Archive for the ‘1989’ Category

aerosmith

Why:

I don’t think I ever actually bought a copy of Metal Hammer, but I used to stand and read it in WH Smith’s.

I’d done the same with home computer magazines six years earlier.

Then, it was all about tips for games. The Hobbit. Valhalla.

Now it was all about picking up mythology from the written word.

We all knew Aerosmith from Run DMC’s Walk This Way (I have a 7” single of this – given to me around this time by a school friend), but I’d taken it a bit further.

In the revision period leading up to my GCSEs I’d bought both the 1980 Greatest Hits and the 1978 Live Bootleg double album.

Toys and Rocks followed in short order

I loved them both.

Still do.

And then of course there’d been Permanent Vacation.

I never owned it on vinyl, but Rag Doll, Dude and Angel were often on the radio rock shows. Dude was even on TV.

I had a tape of it, with Whitesnake’s Saints and Sinners on the flip.

I remember a lunchtime by the river with a friend’s stereo and Permanent Vacation. Smoking cigarettes.

The days out of school to smoke dope started coming about a year later.

Aerosmith will always sound like summer to me.

And then there was the release of Pump.

I bought it from the local record shop on the day of release.

Honestly?

It wasn’t what I’d expected.

Some great songs, but Dulcimer Stomp? Hoodoo Medicine Man?

I still think FINE is a great song. And I honestly enjoyed Elevator. Jamie’s Got a Gun once made me cry.

On the inner sleeve of the record it says that F.I.N.E stands for “Fucked-up, Insecure, Neurotic and Emotional.”

Obviously, it refers to the girl(s) in the song.

But it wasn’t obvious to me.

I thought it was something to aspire to. “One day” I thought, “one day…”

Metal Hammer was worked up about the 1989 tour dates.

Because apparently the band hadn’t toured outside America since the late 70s.

They hadn’t played the UK since Reading in 1977.

Everyone was excited.

Steve and Joe had come onstage at the end of Bon Jovi’s Milton Keynes bowl show earlier that year to play Walk This Way and announce their return.

It was one of the most exciting things I’d seen in my life.

And now Metal Hammer had published a list of all the songs they wanted Aerosmith to play for their UK dates.

It was a list of every song they had ever recorded.

In order.

Obviously we went.

The support band was the Quireboys.

In those pre-internet days I had no idea that their whole “look at us we’re boozy, it’s a bar on stage and we have piano” schtick was basically stolen from the Faces.

I remember Spike, the singer, working the crowd.

“Who wants to come to a party?

YEAH!

“A really good party!”

YEAH!

“A…. SEX PARTY!”

YEAH!

It’s nearly 30 years later and I’ve still never knowingly been to what you could call a sex party.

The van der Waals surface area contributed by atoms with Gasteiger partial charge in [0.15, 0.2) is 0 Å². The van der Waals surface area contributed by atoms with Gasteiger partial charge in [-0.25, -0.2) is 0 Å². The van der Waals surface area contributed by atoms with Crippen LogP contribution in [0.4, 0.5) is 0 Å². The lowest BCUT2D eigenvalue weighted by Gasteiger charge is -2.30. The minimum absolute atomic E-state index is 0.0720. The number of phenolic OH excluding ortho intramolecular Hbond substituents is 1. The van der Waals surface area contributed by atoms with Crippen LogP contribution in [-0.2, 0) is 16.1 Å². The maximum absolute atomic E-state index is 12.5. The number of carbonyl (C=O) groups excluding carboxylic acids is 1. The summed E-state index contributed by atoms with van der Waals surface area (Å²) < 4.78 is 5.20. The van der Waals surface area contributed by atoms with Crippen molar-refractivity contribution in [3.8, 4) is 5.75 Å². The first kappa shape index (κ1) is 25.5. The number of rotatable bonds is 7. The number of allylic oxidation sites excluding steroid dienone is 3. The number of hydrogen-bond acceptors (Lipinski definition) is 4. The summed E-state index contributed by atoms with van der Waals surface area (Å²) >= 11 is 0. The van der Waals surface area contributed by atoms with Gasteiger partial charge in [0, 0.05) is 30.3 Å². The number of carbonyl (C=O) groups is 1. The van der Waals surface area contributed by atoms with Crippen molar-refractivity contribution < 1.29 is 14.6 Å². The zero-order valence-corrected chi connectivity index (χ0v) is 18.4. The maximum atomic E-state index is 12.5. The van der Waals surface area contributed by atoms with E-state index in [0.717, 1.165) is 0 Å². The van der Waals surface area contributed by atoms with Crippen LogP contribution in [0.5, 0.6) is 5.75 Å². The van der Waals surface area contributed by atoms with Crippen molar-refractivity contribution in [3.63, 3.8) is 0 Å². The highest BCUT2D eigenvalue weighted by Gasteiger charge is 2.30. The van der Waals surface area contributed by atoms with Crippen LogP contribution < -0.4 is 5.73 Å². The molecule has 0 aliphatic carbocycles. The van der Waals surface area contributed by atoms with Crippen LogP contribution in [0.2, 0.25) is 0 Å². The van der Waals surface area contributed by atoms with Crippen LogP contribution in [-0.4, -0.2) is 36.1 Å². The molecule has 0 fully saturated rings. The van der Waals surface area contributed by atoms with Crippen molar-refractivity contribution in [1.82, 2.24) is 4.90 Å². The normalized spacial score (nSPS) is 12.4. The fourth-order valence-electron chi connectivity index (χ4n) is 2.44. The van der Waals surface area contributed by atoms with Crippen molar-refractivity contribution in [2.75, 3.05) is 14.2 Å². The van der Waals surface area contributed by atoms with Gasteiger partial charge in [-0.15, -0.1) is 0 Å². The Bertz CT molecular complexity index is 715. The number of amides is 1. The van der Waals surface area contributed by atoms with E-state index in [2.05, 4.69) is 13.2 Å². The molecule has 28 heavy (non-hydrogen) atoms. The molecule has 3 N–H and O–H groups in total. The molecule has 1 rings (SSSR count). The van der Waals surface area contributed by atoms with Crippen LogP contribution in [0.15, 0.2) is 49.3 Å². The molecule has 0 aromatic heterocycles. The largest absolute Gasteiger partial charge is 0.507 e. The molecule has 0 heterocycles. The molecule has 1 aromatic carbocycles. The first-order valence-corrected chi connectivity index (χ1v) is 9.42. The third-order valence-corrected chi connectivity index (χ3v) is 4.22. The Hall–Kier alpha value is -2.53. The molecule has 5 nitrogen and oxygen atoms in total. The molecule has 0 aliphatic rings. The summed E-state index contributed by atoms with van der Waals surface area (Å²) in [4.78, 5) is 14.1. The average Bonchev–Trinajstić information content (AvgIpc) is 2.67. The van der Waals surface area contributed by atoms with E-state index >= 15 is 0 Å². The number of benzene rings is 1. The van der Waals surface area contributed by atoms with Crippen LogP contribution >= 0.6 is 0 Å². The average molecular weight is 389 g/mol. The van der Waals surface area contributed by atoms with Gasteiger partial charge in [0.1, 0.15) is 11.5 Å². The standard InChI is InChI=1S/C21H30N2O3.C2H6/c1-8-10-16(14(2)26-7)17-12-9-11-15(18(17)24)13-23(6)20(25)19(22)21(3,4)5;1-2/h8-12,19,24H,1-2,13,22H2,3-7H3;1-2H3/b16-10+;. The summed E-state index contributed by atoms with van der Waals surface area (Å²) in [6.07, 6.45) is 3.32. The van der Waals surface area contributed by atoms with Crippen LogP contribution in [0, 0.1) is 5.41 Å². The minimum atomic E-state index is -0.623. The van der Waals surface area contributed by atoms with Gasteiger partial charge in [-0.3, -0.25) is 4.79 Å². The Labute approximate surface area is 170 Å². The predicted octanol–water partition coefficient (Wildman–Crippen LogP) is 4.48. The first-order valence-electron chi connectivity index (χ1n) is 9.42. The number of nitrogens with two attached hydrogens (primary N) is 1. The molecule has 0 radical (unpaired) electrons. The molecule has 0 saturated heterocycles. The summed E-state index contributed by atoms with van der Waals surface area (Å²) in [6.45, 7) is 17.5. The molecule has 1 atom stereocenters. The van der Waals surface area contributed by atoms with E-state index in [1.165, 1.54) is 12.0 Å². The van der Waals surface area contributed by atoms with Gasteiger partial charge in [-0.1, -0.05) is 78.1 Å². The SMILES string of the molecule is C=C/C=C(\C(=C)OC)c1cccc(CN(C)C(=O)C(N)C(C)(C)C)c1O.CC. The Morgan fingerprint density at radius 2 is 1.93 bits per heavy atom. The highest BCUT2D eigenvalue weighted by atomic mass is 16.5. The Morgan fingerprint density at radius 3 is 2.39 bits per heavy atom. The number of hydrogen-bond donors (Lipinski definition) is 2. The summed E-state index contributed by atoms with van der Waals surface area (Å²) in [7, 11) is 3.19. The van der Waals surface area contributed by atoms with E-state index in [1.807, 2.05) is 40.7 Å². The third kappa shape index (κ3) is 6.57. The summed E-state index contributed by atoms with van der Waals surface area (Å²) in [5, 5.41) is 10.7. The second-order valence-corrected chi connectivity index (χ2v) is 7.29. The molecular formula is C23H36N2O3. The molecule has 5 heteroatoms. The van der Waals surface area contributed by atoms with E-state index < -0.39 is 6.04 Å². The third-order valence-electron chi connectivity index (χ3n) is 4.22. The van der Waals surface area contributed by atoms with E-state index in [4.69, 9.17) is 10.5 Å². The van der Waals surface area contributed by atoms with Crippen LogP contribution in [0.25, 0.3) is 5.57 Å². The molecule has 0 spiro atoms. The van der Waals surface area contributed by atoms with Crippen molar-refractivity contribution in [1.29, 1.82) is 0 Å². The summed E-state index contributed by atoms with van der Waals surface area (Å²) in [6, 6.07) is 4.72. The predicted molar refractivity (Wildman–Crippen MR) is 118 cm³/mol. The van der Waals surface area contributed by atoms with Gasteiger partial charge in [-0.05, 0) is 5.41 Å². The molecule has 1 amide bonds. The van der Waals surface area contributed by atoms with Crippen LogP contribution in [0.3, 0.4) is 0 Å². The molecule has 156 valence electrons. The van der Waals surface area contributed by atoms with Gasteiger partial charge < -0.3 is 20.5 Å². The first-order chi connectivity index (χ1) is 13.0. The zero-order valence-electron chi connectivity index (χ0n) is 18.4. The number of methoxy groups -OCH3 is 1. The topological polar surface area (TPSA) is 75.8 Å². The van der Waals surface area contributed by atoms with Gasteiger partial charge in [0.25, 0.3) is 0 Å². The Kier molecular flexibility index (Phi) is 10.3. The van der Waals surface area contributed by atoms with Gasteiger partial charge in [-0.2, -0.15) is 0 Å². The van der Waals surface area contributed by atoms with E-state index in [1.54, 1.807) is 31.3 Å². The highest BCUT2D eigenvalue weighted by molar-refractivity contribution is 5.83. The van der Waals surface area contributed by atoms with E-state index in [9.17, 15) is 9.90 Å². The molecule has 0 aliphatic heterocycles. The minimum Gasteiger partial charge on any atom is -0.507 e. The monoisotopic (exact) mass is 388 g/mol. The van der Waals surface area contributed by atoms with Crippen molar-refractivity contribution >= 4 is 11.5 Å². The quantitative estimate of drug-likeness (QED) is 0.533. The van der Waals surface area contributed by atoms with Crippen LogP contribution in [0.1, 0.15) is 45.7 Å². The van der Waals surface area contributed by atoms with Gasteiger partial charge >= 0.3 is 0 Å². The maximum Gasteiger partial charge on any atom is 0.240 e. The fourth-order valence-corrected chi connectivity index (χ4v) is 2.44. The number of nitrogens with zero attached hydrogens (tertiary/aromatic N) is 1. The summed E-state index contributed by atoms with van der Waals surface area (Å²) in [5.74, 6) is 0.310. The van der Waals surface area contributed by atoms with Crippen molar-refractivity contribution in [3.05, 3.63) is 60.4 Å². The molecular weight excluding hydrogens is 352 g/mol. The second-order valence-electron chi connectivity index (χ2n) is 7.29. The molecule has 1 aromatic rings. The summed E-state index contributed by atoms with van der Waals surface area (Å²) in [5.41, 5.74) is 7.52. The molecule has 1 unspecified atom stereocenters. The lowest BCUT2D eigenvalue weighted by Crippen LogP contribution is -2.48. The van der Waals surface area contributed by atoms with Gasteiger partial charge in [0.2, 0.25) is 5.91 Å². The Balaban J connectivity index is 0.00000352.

At 16 I’d maybe awkwardly kissed three or four girls. All while drunk, though maybe not as drunk as them.

When they finally came on, Aerosmith weren’t the band from Live Bootleg.

But they came on to Rats in the Cellar which was thrilling, and both Sweet Emotion and Walk This Way were played.

I walked home from the station to my parents late, the main road was empty.

I walked in the road. Ears ringing.

I felt FINE.

High: Sweet Emotion

Drinking: Someone may have tried to get a pint. And they may have managed to get served. It wasn’t me.

Thinking: what *exactly* goes on at a sex party anyway? 

Setlist on setlist.fm

Skid Row

Why:

So, it was Skid Row’s first London show.

Three of us had seen them play their first UK gig with Bon Jovi a couple of months beforehand.

And after much nagging, my mate Steve’s mum had bought us tickets for Hammersmith.

Skid Row were a really big deal for me.

I remember hearing Midnight/Tornado on the Radio One Rock Show and getting a buzz from the bass line.

I still play the album, and when I went to see Sebastian Bach play a solo show a couple of years ago I loved that he still did this material.

I loved that he could still do the scream on 18 And Life. I still love I Remember You.

My wife tells me that in the US, these bands were so popular that they were the mainstream – that cool kids would never have listened to them.

I’ll swear it wasn’t like that in London. We felt like outsiders.

And through the radio we knew that Vain would be supporting at Hammersmith so we tried to get into them as well, to make the most of the event.

Their name was written in red on the album cover just like Skid Row’s was, and Beat the Bullet was a great song.

This was the first time I’d ever been to Hammersmith.

We were under the front of the balcony, and I remember lit cigarette ends being dropped off and falling around us.

It added to that sense of being grown up and outsider.

It was 1989. The Berlin wall was coming down, Skid Row played Holidays in the Sun, I was 16 years old.

High: so, as I write this I’ve never seen Iron Maiden.

And I never saw Motorhead. A friend had booked us tickets for the Hammersmith show that was cancelled after Lemmy died.

But I still saw Lemmy and Steve Harris of Maiden play Hammersmith.

I saw them come on for an encore with Skid Row and Vain, and they did Wrathchild and Train Kept a Rollin’.

I’m still not sure I’ve ever heard anything louder. Ever.

Drinking: maybe one teenage beer to take some of the self-consciousness out of the constant fist pumping and shouting of “Youth Gone Wild”

Thinking: as I walked home from the local station, “so this is what people mean when they talk about ringing in your ears. “

This is why: